At the conclusion of the trial, Prosecutor moved for judgment as a matter of law under Rule 73.01(b), and the court took Prosecutor's motion under advisement. Prosecutor argued that Requestors failed (1) to file their requests with the custodian of records, as required by the Sunshine Law; and (2) to show a knowing or purposeful violation of the law. Requestors filed an opposition, arguing that (1) they submitted their requests to the custodian of records because Davies had apparent authority to act as the custodian; and (2) they substantially complied with the Sunshine Law's requirement to direct requests to the custodian of records. Prosecutor filed a reply to Requestors’ opposition.
On January 23, 2020, the court issued its judgment granting Prosecutor's motion for judgment as a matter of law. The court took judicial notice of Chapter 12 of the Jackson County Missouri Code, effective June 8, 2015. Section 1203.02 of the Code states, in relevant part, the “Prosecuting Attorney ․ or [her] duly appointed designee[ ], pursuant to section 1204.2, [is] the Custodian of [her] own Records.”3 And the court concluded that one of the necessary statutory elements to establish a violation of the Sunshine Law is receipt of the records request by the custodian of records. Because Requestors did not prove that their requests were received by Prosecutor, the court concluded that Prosecutor was entitled to judgment as a matter of law. Requestors appeal.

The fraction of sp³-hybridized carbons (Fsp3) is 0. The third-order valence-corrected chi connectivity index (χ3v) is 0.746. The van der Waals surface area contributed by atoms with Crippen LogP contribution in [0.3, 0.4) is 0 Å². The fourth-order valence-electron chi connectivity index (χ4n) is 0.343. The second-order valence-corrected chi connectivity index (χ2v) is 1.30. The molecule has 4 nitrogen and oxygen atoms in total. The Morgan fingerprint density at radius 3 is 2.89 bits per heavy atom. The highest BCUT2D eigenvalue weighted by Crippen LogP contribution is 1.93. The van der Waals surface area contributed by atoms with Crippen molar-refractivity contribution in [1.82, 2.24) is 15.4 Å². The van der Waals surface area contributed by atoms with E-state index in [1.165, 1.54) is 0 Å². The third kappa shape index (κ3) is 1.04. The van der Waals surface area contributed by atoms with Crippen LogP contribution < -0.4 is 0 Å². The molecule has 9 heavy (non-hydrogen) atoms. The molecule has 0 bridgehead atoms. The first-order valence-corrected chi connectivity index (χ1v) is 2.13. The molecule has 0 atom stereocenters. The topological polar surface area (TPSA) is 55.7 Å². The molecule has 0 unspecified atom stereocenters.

Standard of Review
Rule 73.01(b) states, in pertinent part, “[a]fter the plaintiff has completed presentation of plaintiff's evidence, the defendant may move by motion for a judgment on the grounds that upon the facts and the law the plaintiff is not entitled to relief.” We treat a dispositive motion made after the close of plaintiff's evidentiary presentation as a judgment on the merits. Thus, we will affirm the trial court's judgment granting a Rule 73.01 motion “unless we find that ‘there is no substantial evidence to support it, it is against the weight of the evidence, or it erroneously declares or applies the law.’ ” Sw. Bell Tel. Co. v. Ahrens Contracting, Inc., 366 S.W.3d 602, 606 (Mo. App. E.D. 2012) (citing Nautilus Ins. Co. v. I-70 Used Cars, Inc., 154 S.W.3d 521, 527 (Mo. App. W.D. 2005)). When presented with an issue involving mixed questions of law and fact, we defer to the factual findings made by the trial court, so long as they are supported by competent substantial evidence, but we review de novo the application of the law to those facts. Pearson v. Koster, 367 S.W.3d 36, 44 (Mo. banc 2012).